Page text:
The Saint-Gaudens double eagle (or $20 gold piece) is frequently acclaimed as the single most beautiful coin in American history. A case can be made, however, that two smaller U.S. gold coins from the same historical period are really much more innovative and daring. And, at the time they made their first appearance, they were also quite a bit more controversial. These two coins are the Indian Head quarter and half eagles or, in layman’s terms, the Indian Head $2.50 and $5 gold pieces, respectively.
At the start of the 20th century, the life expectancy of the average American was less than 50 years. But the four gold coins then being issued by Uncle Sam had all been around without a major design change for more than 50 years. Three, in fact, had carried the same design, a portrait of Miss Liberty wearing a coronet, for more than 60 years.
Clearly, it was time for a change, and in 1901 the groundwork was laid for that change when Theodore Roosevelt succeeded to the presidency upon the assassination of William McKinley. The restless, dynamic Roosevelt was a quintessential agent of change, taking a personal interest and stamping his imprint upon the entire gamut of national lifeincluding U.S. coinage.
It was Roosevelt who arranged for famed sculptor Augustus Saint-Gaudens to redesign the double eagle and eagle (or $10 gold piece), and he basked in reflected glory when the stunning new coins debuted to rave reviews in 1907. He then gave his personal blessing to redesigning the two remaining gold coins the following year.
The Indian Head quarter eagle and its larger companion, the half eagle, stand out from all the rest of United States coinage because their relief is incuse: instead of being raised above the surface and protected by a rim, the designs and the lettering are sunken in a plane that is uniformly flat.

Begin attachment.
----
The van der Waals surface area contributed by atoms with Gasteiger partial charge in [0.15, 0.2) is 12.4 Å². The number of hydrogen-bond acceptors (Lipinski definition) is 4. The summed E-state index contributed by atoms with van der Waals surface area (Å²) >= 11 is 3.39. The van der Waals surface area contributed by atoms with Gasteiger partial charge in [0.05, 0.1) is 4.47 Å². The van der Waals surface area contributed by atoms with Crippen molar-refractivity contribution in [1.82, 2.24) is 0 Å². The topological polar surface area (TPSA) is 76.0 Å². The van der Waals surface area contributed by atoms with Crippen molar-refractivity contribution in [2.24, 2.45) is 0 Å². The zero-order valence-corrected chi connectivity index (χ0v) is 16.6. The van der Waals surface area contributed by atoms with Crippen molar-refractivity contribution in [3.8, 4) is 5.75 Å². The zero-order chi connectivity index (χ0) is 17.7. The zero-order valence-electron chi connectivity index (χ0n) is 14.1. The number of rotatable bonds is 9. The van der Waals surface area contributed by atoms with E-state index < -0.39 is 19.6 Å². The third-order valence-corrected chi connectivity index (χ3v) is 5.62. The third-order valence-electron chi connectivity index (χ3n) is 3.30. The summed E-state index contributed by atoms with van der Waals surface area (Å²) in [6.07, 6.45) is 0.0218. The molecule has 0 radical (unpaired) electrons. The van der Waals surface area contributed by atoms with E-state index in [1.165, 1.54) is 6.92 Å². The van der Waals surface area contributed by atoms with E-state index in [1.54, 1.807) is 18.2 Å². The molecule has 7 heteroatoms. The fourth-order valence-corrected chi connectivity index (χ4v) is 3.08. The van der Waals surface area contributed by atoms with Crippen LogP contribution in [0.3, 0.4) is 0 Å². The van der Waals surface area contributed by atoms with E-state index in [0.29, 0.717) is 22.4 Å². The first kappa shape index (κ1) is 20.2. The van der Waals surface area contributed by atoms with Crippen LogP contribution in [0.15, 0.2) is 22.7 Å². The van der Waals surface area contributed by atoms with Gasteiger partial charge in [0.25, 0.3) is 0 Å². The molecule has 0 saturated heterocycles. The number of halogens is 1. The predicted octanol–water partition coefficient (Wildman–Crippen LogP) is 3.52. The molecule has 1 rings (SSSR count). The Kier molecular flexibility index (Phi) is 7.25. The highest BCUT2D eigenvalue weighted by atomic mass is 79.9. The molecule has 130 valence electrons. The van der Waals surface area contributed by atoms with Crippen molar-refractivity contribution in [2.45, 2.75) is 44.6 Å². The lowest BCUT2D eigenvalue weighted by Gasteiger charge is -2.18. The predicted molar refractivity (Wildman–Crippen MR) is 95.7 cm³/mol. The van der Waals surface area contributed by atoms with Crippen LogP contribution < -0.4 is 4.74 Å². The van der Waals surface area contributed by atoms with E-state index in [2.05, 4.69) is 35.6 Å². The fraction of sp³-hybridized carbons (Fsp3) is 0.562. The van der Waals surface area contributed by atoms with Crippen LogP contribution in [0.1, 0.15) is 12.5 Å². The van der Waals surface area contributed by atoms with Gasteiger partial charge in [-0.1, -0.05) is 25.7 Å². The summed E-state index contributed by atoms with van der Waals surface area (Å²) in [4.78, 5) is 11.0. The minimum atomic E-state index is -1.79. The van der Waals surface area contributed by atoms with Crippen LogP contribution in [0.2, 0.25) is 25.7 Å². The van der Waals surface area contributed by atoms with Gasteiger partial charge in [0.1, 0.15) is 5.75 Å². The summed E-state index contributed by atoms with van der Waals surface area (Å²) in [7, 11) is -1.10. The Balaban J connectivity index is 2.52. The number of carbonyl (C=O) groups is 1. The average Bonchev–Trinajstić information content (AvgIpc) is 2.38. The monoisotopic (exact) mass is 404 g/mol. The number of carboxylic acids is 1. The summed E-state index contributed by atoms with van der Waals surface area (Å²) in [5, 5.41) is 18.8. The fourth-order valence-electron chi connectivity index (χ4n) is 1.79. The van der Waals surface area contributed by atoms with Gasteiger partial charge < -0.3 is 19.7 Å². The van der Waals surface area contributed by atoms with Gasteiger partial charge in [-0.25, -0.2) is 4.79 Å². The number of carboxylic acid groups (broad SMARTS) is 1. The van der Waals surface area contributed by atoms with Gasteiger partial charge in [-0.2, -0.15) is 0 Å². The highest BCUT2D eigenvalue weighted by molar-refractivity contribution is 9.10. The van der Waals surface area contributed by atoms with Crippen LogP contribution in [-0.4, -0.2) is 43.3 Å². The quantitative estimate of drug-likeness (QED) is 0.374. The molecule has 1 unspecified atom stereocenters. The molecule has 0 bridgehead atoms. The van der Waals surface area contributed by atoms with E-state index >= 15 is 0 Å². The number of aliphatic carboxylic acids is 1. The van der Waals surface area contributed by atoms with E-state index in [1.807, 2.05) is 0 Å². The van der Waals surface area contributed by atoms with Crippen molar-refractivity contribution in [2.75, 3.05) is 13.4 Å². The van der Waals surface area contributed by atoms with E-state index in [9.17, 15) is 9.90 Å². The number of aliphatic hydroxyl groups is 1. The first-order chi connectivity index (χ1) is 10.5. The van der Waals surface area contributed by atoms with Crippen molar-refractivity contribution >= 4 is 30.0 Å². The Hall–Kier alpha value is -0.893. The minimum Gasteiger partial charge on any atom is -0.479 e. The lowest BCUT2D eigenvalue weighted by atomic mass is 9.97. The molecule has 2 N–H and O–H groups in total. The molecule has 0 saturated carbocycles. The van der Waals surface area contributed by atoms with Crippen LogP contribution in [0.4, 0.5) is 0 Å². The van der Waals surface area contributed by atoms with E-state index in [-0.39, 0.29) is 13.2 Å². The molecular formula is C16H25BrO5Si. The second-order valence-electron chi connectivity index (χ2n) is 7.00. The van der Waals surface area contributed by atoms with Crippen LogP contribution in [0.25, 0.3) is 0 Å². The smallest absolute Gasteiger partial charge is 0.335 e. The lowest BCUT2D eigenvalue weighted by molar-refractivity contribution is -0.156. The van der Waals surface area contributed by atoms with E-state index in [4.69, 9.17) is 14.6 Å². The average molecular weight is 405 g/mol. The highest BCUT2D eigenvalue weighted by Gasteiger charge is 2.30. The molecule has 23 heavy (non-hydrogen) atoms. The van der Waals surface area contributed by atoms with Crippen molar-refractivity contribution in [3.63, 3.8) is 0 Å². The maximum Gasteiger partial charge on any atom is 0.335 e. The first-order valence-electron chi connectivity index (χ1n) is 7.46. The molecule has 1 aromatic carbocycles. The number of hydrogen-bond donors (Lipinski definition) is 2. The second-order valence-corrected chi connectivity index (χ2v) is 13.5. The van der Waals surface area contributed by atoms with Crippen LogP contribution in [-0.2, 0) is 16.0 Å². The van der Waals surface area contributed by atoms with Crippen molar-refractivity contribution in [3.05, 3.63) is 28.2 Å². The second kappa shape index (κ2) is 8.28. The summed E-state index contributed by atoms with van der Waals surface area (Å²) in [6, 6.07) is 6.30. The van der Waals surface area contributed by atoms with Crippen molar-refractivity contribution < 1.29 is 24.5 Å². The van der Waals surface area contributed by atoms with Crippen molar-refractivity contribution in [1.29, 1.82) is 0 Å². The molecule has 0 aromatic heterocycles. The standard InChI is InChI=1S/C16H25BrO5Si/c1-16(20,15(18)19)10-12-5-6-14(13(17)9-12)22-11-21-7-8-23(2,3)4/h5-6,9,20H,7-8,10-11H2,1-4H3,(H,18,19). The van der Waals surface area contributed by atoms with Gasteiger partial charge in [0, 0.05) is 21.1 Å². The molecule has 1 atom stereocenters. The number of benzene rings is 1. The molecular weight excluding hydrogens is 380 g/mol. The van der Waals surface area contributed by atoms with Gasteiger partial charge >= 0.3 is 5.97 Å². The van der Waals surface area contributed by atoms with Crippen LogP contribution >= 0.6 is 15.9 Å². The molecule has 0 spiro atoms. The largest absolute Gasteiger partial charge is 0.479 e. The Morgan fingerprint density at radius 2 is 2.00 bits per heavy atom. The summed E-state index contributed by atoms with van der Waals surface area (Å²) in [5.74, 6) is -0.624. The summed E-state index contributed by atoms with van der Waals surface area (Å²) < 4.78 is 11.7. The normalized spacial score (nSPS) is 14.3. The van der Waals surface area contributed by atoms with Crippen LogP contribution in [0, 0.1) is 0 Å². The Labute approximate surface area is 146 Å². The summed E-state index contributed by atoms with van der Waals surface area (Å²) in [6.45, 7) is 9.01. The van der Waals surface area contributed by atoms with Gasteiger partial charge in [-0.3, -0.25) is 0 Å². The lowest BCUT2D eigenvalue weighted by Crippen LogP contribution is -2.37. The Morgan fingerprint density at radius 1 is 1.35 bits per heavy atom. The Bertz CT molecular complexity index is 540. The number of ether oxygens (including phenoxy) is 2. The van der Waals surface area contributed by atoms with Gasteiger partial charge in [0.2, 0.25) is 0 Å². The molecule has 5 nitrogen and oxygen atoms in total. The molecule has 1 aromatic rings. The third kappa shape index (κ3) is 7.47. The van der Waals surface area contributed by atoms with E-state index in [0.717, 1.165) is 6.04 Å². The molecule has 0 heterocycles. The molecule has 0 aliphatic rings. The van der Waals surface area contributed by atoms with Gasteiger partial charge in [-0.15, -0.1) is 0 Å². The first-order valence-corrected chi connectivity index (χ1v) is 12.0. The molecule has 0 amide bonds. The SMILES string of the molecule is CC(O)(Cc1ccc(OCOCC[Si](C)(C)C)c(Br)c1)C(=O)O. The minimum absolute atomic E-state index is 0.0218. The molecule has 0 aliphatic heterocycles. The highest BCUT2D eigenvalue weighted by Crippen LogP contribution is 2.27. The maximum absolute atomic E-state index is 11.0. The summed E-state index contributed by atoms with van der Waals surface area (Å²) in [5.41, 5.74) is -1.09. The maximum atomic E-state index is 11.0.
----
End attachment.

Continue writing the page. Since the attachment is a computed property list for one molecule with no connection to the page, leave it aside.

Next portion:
The concept for such coins came from a Boston physician and art lover named William Sturgis Bigelow, who happened to be a close friend of Teddy Roosevelt’s. Bigelow’s interest apparently had been stimulated by Egyptian reliefs in the Boston Museum of Fine Arts, and although there was no modern precedent for the use of this technique in producing coins, he and Roosevelt both thought the notion had merit.
Another prominent Bostonian, sculptor Bela Lyon Pratt, got the assignment of fashioning designs. Unlike Saint-Gaudens who had come up with different designs for the double eagle and eagle, Pratt provided identical portraits for both of the smaller coins, but their dignity and strength amply justify this added exposure.
The obverse depicts a realistic-looking Indian brave in a war bonnet, with the date, 13 stars and the motto LIBERTY forming a circle around this central device. The reverse shows an eagle in repose, perched upon fasces and an olive branch, the intertwined symbols of preparedness and peace. Through judicious sizing and placement, Pratt succeeded in incorporating four different inscriptions on this side, (UNITED STATES OF AMERICA, E PLURIBUS UNUM, IN GOD WE TRUST and the statement of value) without causing the coin to seem unbalanced, cluttered or cramped.